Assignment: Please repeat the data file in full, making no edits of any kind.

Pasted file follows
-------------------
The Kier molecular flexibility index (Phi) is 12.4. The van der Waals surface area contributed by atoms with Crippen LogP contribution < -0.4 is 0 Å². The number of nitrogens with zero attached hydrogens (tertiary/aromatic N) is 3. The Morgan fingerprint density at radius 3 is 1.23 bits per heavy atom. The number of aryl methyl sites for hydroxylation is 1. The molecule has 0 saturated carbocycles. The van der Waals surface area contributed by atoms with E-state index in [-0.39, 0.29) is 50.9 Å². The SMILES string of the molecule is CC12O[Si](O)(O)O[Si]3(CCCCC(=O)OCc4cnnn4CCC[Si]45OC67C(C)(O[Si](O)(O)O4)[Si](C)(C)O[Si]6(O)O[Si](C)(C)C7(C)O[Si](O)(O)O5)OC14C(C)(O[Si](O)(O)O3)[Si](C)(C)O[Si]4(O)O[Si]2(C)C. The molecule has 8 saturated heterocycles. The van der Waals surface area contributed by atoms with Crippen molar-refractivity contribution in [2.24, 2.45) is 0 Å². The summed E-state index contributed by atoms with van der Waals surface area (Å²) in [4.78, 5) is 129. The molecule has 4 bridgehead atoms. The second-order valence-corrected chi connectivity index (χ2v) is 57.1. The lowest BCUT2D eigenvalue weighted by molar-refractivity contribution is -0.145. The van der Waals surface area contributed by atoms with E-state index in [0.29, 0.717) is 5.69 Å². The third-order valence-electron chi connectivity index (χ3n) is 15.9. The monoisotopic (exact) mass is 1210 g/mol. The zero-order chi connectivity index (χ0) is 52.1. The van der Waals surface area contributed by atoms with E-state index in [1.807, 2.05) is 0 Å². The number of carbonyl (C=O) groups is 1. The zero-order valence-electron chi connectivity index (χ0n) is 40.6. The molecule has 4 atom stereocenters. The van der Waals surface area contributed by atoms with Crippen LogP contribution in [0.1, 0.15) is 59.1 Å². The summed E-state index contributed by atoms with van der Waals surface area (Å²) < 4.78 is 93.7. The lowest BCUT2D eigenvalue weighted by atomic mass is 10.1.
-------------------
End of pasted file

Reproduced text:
The Kier molecular flexibility index (Phi) is 12.4. The van der Waals surface area contributed by atoms with Crippen LogP contribution < -0.4 is 0 Å². The number of nitrogens with zero attached hydrogens (tertiary/aromatic N) is 3. The Morgan fingerprint density at radius 3 is 1.23 bits per heavy atom. The number of aryl methyl sites for hydroxylation is 1. The molecule has 0 saturated carbocycles. The van der Waals surface area contributed by atoms with E-state index in [-0.39, 0.29) is 50.9 Å². The SMILES string of the molecule is CC12O[Si](O)(O)O[Si]3(CCCCC(=O)OCc4cnnn4CCC[Si]45OC67C(C)(O[Si](O)(O)O4)[Si](C)(C)O[Si]6(O)O[Si](C)(C)C7(C)O[Si](O)(O)O5)OC14C(C)(O[Si](O)(O)O3)[Si](C)(C)O[Si]4(O)O[Si]2(C)C. The molecule has 8 saturated heterocycles. The van der Waals surface area contributed by atoms with Crippen molar-refractivity contribution in [2.24, 2.45) is 0 Å². The summed E-state index contributed by atoms with van der Waals surface area (Å²) in [4.78, 5) is 129. The molecule has 4 bridgehead atoms. The second-order valence-corrected chi connectivity index (χ2v) is 57.1. The lowest BCUT2D eigenvalue weighted by molar-refractivity contribution is -0.145. The van der Waals surface area contributed by atoms with E-state index in [0.29, 0.717) is 5.69 Å². The third-order valence-electron chi connectivity index (χ3n) is 15.9. The monoisotopic (exact) mass is 1210 g/mol. The zero-order chi connectivity index (χ0) is 52.1. The van der Waals surface area contributed by atoms with E-state index in [1.807, 2.05) is 0 Å². The number of carbonyl (C=O) groups is 1. The zero-order valence-electron chi connectivity index (χ0n) is 40.6. The molecule has 4 atom stereocenters. The van der Waals surface area contributed by atoms with Crippen LogP contribution in [0.1, 0.15) is 59.1 Å². The summed E-state index contributed by atoms with van der Waals surface area (Å²) < 4.78 is 93.7. The lowest BCUT2D eigenvalue weighted by atomic mass is 10.1.